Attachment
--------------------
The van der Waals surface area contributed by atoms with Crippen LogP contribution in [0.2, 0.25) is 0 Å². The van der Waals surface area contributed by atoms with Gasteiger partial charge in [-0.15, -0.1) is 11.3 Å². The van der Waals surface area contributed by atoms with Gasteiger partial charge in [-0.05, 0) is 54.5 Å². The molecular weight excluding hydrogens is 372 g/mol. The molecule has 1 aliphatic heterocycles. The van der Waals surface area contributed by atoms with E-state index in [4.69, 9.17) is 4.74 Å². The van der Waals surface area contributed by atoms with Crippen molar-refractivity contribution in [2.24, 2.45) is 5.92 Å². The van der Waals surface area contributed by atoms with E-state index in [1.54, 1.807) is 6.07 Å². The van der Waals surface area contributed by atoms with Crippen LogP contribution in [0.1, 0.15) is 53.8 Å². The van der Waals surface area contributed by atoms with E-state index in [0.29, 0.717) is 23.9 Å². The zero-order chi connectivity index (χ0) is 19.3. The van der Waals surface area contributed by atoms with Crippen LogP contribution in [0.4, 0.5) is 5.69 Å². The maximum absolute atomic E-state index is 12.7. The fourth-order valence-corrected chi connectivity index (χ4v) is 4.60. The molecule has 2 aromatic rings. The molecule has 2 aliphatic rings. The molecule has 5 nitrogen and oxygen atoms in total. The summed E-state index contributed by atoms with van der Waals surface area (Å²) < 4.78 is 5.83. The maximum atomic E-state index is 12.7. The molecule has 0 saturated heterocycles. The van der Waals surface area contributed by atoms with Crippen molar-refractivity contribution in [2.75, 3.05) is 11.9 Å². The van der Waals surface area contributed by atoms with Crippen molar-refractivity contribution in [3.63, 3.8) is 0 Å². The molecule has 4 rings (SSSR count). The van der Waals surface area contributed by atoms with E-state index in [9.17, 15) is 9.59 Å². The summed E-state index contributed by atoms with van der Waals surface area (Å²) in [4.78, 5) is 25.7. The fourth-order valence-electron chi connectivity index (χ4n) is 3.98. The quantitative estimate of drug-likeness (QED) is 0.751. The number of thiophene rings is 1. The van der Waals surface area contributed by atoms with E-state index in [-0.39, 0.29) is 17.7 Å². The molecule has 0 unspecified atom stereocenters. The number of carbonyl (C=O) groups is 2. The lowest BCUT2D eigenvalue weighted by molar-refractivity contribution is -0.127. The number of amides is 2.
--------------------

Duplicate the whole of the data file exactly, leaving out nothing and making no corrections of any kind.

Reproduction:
The van der Waals surface area contributed by atoms with Crippen LogP contribution in [0.2, 0.25) is 0 Å². The van der Waals surface area contributed by atoms with Gasteiger partial charge in [-0.15, -0.1) is 11.3 Å². The van der Waals surface area contributed by atoms with Gasteiger partial charge in [-0.05, 0) is 54.5 Å². The molecular weight excluding hydrogens is 372 g/mol. The molecule has 1 aliphatic heterocycles. The van der Waals surface area contributed by atoms with E-state index in [4.69, 9.17) is 4.74 Å². The van der Waals surface area contributed by atoms with Crippen molar-refractivity contribution in [2.24, 2.45) is 5.92 Å². The van der Waals surface area contributed by atoms with E-state index in [1.54, 1.807) is 6.07 Å². The van der Waals surface area contributed by atoms with Crippen LogP contribution in [0.1, 0.15) is 53.8 Å². The van der Waals surface area contributed by atoms with E-state index in [0.29, 0.717) is 23.9 Å². The zero-order chi connectivity index (χ0) is 19.3. The van der Waals surface area contributed by atoms with Crippen LogP contribution in [0.4, 0.5) is 5.69 Å². The maximum absolute atomic E-state index is 12.7. The fourth-order valence-corrected chi connectivity index (χ4v) is 4.60. The molecule has 2 aromatic rings. The molecule has 2 aliphatic rings. The molecule has 5 nitrogen and oxygen atoms in total. The summed E-state index contributed by atoms with van der Waals surface area (Å²) < 4.78 is 5.83. The maximum atomic E-state index is 12.7. The molecule has 0 saturated heterocycles. The van der Waals surface area contributed by atoms with Crippen molar-refractivity contribution in [2.75, 3.05) is 11.9 Å². The van der Waals surface area contributed by atoms with Crippen molar-refractivity contribution in [3.63, 3.8) is 0 Å². The molecule has 4 rings (SSSR count). The van der Waals surface area contributed by atoms with E-state index in [9.17, 15) is 9.59 Å². The summed E-state index contributed by atoms with van der Waals surface area (Å²) in [4.78, 5) is 25.7. The fourth-order valence-electron chi connectivity index (χ4n) is 3.98. The quantitative estimate of drug-likeness (QED) is 0.751. The number of thiophene rings is 1. The van der Waals surface area contributed by atoms with E-state index in [-0.39, 0.29) is 17.7 Å². The molecule has 0 unspecified atom stereocenters. The number of carbonyl (C=O) groups is 2. The lowest BCUT2D eigenvalue weighted by molar-refractivity contribution is -0.127. The number of amides is 2.